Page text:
Jul 23 2019

The appointment of German Defense Minister Ursula von der Leyen to be the next European Commission President has been met with a largely positive reception, as von der Leyen is highly respected in both Europe and the US for her work in the Merkel government. However, von der Leyen’s impressive resume does not include fiscal experience, leading even supporters to wonder how she will tackle difficult questions surrounding EU tax policy.

Womble Bond Dickinson international tax attorney Rick Minor examines these key questions in a new Bloomberg Tax article. Minor, a former fiscal advisor to the Luxembourg government of Jean Claude Juncker, says that von der Leyen’s choice for Tax Commissioner will play a key role in shaping EU tax policy during the next five years.

“The Tax Commissioner will be one of the five most critical portfolios in the new Commission in terms of the US trade relationship, the others being anti-trust, trade, GDPR, and digital policy (other than tax),” Minor writes. He discusses the likely candidates and focuses in on a shortlist of leaders who may be in line to become the next EU Tax Commissioner.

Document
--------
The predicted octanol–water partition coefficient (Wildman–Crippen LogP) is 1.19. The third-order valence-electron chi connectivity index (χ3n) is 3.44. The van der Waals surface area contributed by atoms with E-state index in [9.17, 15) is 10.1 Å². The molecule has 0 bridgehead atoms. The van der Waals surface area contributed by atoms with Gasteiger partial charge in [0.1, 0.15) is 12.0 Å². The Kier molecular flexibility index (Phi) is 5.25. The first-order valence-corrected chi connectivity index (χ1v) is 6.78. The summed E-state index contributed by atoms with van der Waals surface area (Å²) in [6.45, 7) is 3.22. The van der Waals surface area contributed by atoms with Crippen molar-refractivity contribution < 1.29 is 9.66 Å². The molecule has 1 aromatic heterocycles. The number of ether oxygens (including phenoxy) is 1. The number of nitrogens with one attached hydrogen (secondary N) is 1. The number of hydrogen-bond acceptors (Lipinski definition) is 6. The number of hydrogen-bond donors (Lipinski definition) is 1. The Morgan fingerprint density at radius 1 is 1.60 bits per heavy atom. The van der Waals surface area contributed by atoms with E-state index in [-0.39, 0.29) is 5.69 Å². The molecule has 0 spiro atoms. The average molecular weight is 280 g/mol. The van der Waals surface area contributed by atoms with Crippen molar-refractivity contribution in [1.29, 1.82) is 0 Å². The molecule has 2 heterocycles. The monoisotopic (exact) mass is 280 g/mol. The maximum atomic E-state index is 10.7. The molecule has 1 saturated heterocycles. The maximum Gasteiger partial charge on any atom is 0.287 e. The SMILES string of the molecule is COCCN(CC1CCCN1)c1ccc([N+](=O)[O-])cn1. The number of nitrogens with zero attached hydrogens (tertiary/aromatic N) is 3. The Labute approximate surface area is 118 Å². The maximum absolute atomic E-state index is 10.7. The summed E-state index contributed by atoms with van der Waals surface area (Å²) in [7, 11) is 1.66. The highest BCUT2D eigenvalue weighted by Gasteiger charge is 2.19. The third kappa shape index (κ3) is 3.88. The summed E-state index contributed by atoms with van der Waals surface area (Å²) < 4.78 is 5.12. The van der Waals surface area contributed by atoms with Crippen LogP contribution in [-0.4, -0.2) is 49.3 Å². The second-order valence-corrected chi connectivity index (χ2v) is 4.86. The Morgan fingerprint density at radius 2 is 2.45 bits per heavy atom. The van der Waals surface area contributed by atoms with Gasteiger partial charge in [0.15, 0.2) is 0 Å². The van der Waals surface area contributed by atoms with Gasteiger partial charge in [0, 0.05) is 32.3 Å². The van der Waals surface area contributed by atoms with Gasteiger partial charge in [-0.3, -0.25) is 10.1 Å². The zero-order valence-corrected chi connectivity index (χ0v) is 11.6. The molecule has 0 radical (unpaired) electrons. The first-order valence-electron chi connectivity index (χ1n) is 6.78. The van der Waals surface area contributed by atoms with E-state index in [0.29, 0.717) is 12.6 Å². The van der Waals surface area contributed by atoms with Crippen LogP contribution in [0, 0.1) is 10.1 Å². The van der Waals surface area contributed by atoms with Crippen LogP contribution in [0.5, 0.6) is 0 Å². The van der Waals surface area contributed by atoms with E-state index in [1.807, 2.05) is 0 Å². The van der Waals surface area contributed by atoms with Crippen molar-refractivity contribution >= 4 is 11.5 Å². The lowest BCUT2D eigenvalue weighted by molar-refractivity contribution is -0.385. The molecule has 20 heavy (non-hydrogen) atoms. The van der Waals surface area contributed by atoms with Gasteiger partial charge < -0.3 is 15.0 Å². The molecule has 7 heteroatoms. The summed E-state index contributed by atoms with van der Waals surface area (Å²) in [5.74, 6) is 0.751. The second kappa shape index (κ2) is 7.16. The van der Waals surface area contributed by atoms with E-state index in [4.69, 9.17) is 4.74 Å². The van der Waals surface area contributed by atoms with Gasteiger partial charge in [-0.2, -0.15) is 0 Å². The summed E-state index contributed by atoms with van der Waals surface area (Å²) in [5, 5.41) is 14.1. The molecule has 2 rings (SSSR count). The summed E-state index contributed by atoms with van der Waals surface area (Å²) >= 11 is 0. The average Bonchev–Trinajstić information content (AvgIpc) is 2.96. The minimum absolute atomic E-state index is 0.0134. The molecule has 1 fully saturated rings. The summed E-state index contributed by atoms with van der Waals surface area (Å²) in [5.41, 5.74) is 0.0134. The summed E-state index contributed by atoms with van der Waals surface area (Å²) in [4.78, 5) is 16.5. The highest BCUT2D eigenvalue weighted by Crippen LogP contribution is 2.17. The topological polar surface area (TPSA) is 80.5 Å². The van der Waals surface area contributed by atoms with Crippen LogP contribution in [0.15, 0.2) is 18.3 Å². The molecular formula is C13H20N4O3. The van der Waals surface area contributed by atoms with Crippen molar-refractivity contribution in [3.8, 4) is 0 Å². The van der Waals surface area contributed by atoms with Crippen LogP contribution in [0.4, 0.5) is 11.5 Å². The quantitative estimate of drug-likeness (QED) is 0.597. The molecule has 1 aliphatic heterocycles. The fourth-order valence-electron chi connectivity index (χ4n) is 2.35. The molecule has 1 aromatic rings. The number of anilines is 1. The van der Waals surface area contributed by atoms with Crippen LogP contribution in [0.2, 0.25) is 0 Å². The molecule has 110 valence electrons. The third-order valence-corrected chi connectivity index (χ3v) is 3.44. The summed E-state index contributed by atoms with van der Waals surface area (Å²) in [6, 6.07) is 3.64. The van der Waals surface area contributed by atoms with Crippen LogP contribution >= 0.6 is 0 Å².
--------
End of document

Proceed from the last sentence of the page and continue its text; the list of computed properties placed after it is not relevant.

The appointment comes as the EU grapples with a global digital agenda that could prove contentious with the US, as many of the digital companies to be taxed are based in the US. As a candidate, von der Leyen said, “If by the end of 2020 there is still no global solution for a fair digital tax, the EU should act alone.”

But Minor writes that such campaign statements shouldn’t be taken as EU policy cornerstones. Minor said he expects to see more substantive digital tax guidance, in the form of “mission statements” from the new President, in the weeks to come.

Click here to read “INSIGHT: Choosing the Next EU Tax Commissioner” at Bloomberg Tax.

Rick Minor is an international tax lawyer with over two decades of experience in Europe advising US businesses on cross-border tax, commercial and regulatory issues. He has advocated before officials of the European Commission on behalf of US companies and in his own name on tax and privacy law issues. He follows closely the constantly evolving agenda of the European Commission and can advise US clients on how to manage the complexity of that agenda as it specifically impacts their European business models. He was a fiscal advisor to the outgoing Commission President, Jean Claude Juncker, when Juncker was Prime Minister of Luxembourg.

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